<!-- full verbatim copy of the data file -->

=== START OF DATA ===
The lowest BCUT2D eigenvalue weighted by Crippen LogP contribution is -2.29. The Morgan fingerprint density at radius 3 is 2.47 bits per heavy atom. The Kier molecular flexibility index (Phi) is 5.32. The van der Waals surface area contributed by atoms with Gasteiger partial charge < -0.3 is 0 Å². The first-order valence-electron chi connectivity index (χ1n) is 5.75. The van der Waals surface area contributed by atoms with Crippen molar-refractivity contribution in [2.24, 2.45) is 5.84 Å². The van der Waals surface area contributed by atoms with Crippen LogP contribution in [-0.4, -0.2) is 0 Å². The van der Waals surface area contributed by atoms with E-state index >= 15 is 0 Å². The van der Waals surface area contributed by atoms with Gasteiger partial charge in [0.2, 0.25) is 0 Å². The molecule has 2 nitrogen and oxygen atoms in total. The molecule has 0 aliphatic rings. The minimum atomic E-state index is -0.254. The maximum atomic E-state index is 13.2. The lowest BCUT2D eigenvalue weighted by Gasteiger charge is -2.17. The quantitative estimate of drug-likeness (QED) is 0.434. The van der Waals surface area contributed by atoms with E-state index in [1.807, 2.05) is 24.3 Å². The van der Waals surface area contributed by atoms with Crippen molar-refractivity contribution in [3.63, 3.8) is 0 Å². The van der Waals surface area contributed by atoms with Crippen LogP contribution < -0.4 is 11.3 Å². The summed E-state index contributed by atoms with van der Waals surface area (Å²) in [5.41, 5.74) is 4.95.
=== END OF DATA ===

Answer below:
The lowest BCUT2D eigenvalue weighted by Crippen LogP contribution is -2.29. The Morgan fingerprint density at radius 3 is 2.47 bits per heavy atom. The Kier molecular flexibility index (Phi) is 5.32. The van der Waals surface area contributed by atoms with Gasteiger partial charge < -0.3 is 0 Å². The first-order valence-electron chi connectivity index (χ1n) is 5.75. The van der Waals surface area contributed by atoms with Crippen molar-refractivity contribution in [2.24, 2.45) is 5.84 Å². The van der Waals surface area contributed by atoms with Crippen LogP contribution in [-0.4, -0.2) is 0 Å². The van der Waals surface area contributed by atoms with E-state index >= 15 is 0 Å². The van der Waals surface area contributed by atoms with Gasteiger partial charge in [0.2, 0.25) is 0 Å². The molecule has 2 nitrogen and oxygen atoms in total. The molecule has 0 aliphatic rings. The minimum atomic E-state index is -0.254. The maximum atomic E-state index is 13.2. The lowest BCUT2D eigenvalue weighted by Gasteiger charge is -2.17. The quantitative estimate of drug-likeness (QED) is 0.434. The van der Waals surface area contributed by atoms with E-state index in [1.807, 2.05) is 24.3 Å². The van der Waals surface area contributed by atoms with Crippen molar-refractivity contribution in [3.63, 3.8) is 0 Å². The van der Waals surface area contributed by atoms with Crippen LogP contribution < -0.4 is 11.3 Å². The summed E-state index contributed by atoms with van der Waals surface area (Å²) in [5.41, 5.74) is 4.95.